Gender Equity Evaluated by Five Successful Women in the Medical Profession

Gender Equity Evaluated by Five Successful Women in the Medical Profession

Ana Jorge (Hospital Garcia de Orta, Portugal), Helena Alves (Instituto Nacional de Saúde Dr. Ricardo Jorge, Portugal), Fátima Carvalho (Centro Hospitalar do Porto, Portugal), Maria Amélia Ferreira (Faculty Medicine, University of Porto, Portugal) and Maria-Ceu Machado (Faculty of Medicine, Lisbon University, Portugal)
Copyright: © 2020 |Pages: 17
DOI: 10.4018/978-1-5225-9599-1.ch013

Abstract

The authors (five women with successful experiences in different medical specialties, researchers, academics, Hospital Service Director, Presidents of Board of Health Institutions and National Agency, Minister of Health and Director of the Medical Faculty), make a reflection about gender equity in Portugal and the impact of 45 years of democracy. The medical profession in Portugal has a high rate of women, but this is not the same in leadership positions. The role of women in the medical profession needs to be re-evaluated, especially in top positions. This chapter is divided into four sub-chapters: “The role of organizations and professional associations to improve gender equality”, “Gender equity in Academia: past, present and future”, “Gender Equity in the Medical Profession as a Management Strategy”, and “The role of gender to the networks in research and medical education”, by Fátima Carvalho and Helena Alves, Maria do Céu Machado, Ana Jorge and Maria Amélia Ferreira.
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The Role Of Organizations And Professional Associations To Improve Gender Equality

The History of the involvement of medical women in political and associative movements tending to the installation of democracy in Portugal and the greater participation of women in public life, dates to the late 19th and early 20th centuries. In the end of the 19th century the progressive Portuguese periodicals A Voz Feminina and O Progresso (The Feminine Voice and The Progress) marked the beginning of the debate about the cause of women’s rights in Portugal.

Female Doctors were leaders in the feminist movement organized in Portuguese associations since the beginning of the 20th century.

Portuguese feminism emerged in the struggle against the monarchy.

The end of the monarchy and the installation of the Portuguese Republic took place in 1905. A few years later emerged the Republican League of Portuguese Women (1909-1918), the Feminist Propaganda Association (1911-1918) and in 1914 was founded the National Council of Portuguese Women, founded by the physician Adelaide Cabete (1867-1935), that was the third Portuguese woman to be trained in Portugal (1909-1918). (Gomes A. (2004)).

Adelaide Cabete started her basic studies at age 22, after being married. She graduated at the Medical School in 1900 defending the thesis: “Protection of poor pregnant women as a means of promoting the Physical Development [of new] generations”.

Adelaide Cabete was not just a famous physician, but also a social activist, being in the origin of the foundation of the National Council of Women Portuguese (Conselho Nacional das Mulheres Portuguesas - CNMP) where she was reelected successively President up to the 30s (Lousada I, 2010).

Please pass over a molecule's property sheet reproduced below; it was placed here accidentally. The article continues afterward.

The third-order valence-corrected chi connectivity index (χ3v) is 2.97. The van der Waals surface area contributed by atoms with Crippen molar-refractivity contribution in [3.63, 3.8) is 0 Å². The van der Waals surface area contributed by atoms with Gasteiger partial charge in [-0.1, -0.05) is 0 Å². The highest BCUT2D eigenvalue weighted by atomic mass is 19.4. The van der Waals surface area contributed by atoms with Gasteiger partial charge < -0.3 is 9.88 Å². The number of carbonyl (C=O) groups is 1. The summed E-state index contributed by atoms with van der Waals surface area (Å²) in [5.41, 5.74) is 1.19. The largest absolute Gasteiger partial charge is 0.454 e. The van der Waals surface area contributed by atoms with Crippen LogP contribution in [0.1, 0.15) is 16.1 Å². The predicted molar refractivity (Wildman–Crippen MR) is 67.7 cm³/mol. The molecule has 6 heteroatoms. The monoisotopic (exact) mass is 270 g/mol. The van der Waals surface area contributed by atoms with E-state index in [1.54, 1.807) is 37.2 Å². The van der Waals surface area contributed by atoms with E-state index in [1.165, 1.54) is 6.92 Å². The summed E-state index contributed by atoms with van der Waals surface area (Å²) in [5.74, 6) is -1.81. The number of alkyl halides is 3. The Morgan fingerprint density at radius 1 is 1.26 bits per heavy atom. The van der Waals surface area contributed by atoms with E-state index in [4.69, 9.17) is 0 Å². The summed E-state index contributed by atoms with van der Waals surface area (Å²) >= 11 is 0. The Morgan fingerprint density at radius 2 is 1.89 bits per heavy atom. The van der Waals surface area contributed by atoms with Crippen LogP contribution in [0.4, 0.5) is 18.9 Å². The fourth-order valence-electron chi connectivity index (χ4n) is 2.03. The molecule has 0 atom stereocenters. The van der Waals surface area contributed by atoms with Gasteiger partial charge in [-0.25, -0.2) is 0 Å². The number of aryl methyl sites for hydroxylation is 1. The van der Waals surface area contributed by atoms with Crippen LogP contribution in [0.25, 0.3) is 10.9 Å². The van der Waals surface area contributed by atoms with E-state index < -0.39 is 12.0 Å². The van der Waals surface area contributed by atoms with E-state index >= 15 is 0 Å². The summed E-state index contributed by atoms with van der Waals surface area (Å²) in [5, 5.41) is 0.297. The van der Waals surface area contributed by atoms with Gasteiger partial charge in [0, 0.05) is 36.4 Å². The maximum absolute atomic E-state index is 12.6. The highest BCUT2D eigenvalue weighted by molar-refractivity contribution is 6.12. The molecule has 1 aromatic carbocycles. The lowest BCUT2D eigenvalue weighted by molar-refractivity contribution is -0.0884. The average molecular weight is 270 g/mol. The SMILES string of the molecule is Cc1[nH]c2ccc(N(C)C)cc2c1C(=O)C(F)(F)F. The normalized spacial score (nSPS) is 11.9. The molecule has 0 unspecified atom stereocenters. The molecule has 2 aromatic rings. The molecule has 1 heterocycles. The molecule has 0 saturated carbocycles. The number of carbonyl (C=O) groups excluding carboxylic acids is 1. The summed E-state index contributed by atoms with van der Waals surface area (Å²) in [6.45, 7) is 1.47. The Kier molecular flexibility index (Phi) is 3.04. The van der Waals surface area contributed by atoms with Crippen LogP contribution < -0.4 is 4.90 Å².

Adelaide Cabete and Carolina Beatriz Ângelo (1878-1911) other female physician known to be the first woman to vote in Portugal and the first woman to practice surgery in Portugal, founded the Feminist Propaganda Association in Medicine (Associação Portuguesa de Propaganda Feminista) (1911-1918), (Janz &Schonpflug, 2014, Lousada I, 2010) less connected with political power, but very close to Freemasonry. All the leaders were Freemasons, in the independent feminine shop Humanity, with the exception of Maria O'Neill.

After the fight against monarchy, women faced the disappointment of the diminution of rights that the Republic recognized to women. Regrettably, the right to vote that was denied to them.

Carolina Beatriz Ângelo passed away young, at the age of 33 years. After a very active political and social intervention, her death was an important loss for the feminist cause.

In 1924 there were only one feminist association, the National Council of Portuguese Women, headed by Adelaide Cabete.

The Council of Portuguese Women was part of the International Council of Women, an international federation of the various national women's councils from many European countries and America. There was a common program at the basis of the different national Councils, mainly: improving the legal status of women in the family and in the State; women's right to vote; improvement of public health; creation of a consultation bureau for professions, education and protection of migrants, especially women and children.

In 1924, the Council included several feminists, from different social backgrounds, educational and welfare associations, such as a group of the Seamstresses “Tuna das Costureiras de Lisboa”, the Boxes of Aid to Poor Female Students “Caixas de Auxílio aos Estudantes Pobres do Sexo Feminino”, the Portuguese Feminist Group, the Association of Teachers of Free Teaching the Portuguese League of Educators. Health, Education and equal opportunities were central subjects.

In May 1924 was held the first National Women's Congress in Lisbon, at a time when similar events took place in Europe and the United States. Feminism was affirming itself as what it would today be called as the globalization movement in the Western world. The event was socially important, and it was solemnly inaugurated by Teixeira Gomes, the President of the Portuguese Republic.

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